Master Sculptor and Collagist
David Giese, retiring art professor with the College of Art and Architecture, is known for his unique artistry in sculpting and collaging and for helping to bring the Mardi Gras celebration to downtown Moscow. Now after 36 years of teaching at the University of Idaho, Giese and alumni are creating a named endowed fellowship in honor of his time here and his retirement.
A master sculptor and collagist, whose style is internationally-famous and chronicled in the work and catalog, “Plunder of the Past, Excavations from La Villa Bitricci,” Giese says his experience at the University of Idaho also has benefited his craft.
“When you’re in an educational situation, you’re here to help students develop their own voice,” says Giese. “Education, especially in the studio, is a process in which you learn by doing.”
Giese came to the University of Idaho in 1977 as the then-department of art and architecture’s professor for foundation design.
“A lot of students felt their experience with me, especially when I was teaching foundations, was very valuable and that it wasn’t a course; it was design boot camp, and it was hard,” says Giese. “They came away with a real great skill set. The ability to think about something in relations to content – versus just technique – is extremely important.”
Giese incorporates the need for critical thinking and problem-solving skills in his curriculum through an interdisciplinary approach to prepare students for today’s workplace.
“The foundation of the College of Art and Architecture is based on the fact that regardless of a students’ major in the college, be it fine art, landscape design, interior design or architecture, they will learn to solve problems visually,” says Giese.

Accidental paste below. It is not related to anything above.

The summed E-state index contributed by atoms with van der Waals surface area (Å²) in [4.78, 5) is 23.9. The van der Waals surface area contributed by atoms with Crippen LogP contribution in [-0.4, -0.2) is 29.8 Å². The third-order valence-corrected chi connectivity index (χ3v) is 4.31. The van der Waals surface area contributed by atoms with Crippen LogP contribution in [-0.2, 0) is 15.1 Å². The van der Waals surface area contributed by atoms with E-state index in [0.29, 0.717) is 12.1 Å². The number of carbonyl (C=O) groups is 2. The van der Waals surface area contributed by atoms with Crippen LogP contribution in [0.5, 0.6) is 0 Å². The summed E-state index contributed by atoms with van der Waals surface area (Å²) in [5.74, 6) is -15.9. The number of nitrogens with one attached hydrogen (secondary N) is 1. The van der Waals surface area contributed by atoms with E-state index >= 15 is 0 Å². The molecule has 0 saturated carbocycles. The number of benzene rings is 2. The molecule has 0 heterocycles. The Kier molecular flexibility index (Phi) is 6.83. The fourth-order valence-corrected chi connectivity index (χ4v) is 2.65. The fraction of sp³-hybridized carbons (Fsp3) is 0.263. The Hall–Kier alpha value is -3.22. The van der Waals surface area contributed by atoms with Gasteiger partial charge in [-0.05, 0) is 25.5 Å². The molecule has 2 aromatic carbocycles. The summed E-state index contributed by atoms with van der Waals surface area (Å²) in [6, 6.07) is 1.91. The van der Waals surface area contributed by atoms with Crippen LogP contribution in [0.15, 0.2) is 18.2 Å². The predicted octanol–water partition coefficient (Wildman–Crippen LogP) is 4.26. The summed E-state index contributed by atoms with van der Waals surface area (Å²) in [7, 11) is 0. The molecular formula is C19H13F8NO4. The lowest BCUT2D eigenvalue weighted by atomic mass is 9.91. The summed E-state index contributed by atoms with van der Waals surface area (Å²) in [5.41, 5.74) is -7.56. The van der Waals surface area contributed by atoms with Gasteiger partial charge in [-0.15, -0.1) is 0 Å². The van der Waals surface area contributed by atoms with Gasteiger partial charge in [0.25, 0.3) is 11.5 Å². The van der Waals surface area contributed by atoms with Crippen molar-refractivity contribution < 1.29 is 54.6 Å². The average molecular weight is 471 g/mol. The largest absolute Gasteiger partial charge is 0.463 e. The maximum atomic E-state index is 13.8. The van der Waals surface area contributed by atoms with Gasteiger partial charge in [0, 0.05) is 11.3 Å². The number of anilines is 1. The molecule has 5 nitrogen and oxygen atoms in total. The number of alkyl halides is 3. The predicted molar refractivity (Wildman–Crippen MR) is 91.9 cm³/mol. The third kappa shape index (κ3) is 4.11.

“The reality of the workplace is interdisciplinary and students, if they hope to succeed, regardless of what they do, are going to have to deal with the dialogue of people from different backgrounds – especially in the fields represented by the College of Art and Architecture.”
As a retirement gift to the university, Giese has created an endowed fellowship that will carry his legacy of interdisciplinary study within the college. The fellowship will support the costs to bring visiting artists or designers to campus for several weeks at a time to work with a class or teach a workshop. The only criteria for use of these endowed funds are that each visiting artist’s or designer’s work must be interdisciplinary by nature.
“The fellowship will be a vehicle to aid students and faculty to have a pulse on what is really happening,” says Giese. “And through the evolution of this fellowship, it will be tapping resources of not just historical but very contemporary issues.”
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